Submitted by Carol Warren, Team Easyboot 2012 Member

I have a confession to make. I have tried to trim my horse’s hooves myself. I had a great natural hoof care specialist show me several times what to do and how to do it. I tried to do as she showed me and I did fairly well. My confession is this--I hate hoof trimming. I am sorry, but that is the truth of the matter. My problem is there are no known natural hoof care specialists within a 3 hour drive of where I live. I have tried to do all the trimming, balancing, shaping of the hoof myself. Lack of confidence and lack of skills are big factors in my dislike of hoof trimming. I have improved in these areas tremendously, but I still hate doing it. My horse is really tolerant of me working on his hooves. I feel like I have a decent understanding of what and how to do a natural hoof trim for my horse, but I do not like hoof trimming!

My compromise. I have my regular farrier trim every 4 weeks. He knows I prefer the natural hoof method, but he is really not a believer. He does a great job of balancing the hoof. I have to beg him to take the heels down a little more than he likes. Then I follow up by taking the toe back and adding the mustang roll. I do this a few days after his trim and at about 2 weeks into the growth cycle. And you know what–that toe crack Newt has had for years is almost gone! Between the two of us, we are managing to do our version of natural hoof care.

Now the funny part of the story. I was telling my farrier of how I was going to write this blog, and he did the best natural hoof trim he has ever done!  Not perfect, but I did not have to rasp the toe back or add the mustang roll right after he trimmed. But I will keep rasping the hooves every 2 weeks.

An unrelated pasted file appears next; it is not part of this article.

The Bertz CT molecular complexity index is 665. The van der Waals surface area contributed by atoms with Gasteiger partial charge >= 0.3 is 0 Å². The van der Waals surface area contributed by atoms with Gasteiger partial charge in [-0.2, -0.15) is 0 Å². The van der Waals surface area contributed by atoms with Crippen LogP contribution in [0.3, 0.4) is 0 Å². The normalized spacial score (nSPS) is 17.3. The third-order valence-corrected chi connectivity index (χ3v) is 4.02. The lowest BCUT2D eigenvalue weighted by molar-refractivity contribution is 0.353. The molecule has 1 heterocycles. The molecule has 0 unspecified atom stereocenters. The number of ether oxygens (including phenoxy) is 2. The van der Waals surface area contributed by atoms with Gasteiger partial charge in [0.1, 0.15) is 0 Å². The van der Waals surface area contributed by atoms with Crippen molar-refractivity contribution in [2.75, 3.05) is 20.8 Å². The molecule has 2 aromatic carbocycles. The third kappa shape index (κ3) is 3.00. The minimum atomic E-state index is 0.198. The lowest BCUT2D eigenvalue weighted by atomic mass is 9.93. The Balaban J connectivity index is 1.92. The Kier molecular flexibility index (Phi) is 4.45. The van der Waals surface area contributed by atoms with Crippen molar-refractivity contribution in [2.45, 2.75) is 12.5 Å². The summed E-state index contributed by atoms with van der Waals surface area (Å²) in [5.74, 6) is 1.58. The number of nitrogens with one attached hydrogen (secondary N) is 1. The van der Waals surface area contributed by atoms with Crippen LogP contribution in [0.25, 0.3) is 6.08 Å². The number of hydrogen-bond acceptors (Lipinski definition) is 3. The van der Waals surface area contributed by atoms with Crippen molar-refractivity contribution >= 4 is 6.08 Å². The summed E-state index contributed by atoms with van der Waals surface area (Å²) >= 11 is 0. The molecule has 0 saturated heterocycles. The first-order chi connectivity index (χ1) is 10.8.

The moral of my story is this. I do not have reasonable access to a great natural hoof care specialist. I hate doing all of the hoof care myself (confession). But I have found a way (compromise) to provide the best hoof care possible for my horse and it is working. He is sound, and his hooves are healthier than they were at the first of the year when we began this journey. You just have to take the time to find what is available and works for you in your life.

Photo above of left front taken April 2012, a few days after a  natural hoof care specialist trimmed Newt for the first time. In this photo the hoof crack looks markedly better than before the trim. Sorry I did not get a before photo. You can also see the smaller crack on the right front toe. Just before this trim, my farrier wanted to put shoes on to correct the worsening toe cracks. I knew shoeing was not the answer. I kindly told him he could not put shoes on because I had just been selected to Team Easyboot 2012. Thus began our journey of Natural Hoof Care and although it was a twisted path, we are finally arriving.

Photo above taken October 2012, just before the trim by my regular farrier. Note the crack is better, but still present. The right front toe crack has been gone for a couple of months.

Photo above of left front taken April 2012 a few days after the first natural trim. Notice how far the unhealthy tissue extends into the sole. Also notice how far back the wall of the toe is rolled back, taking much of the weight off the toe wall.

Photo above of left front toe taken just prior to trimming in Oct 2012. Notice the improvement in the health of the toe. Almost no toe crack left.

Photo above taken right after trim October 2012. No toe crack. I still need to roll the hoof wall some, but the toe is so much healthier.

Could this be the end of that frustrating toe crack?

Carol Warren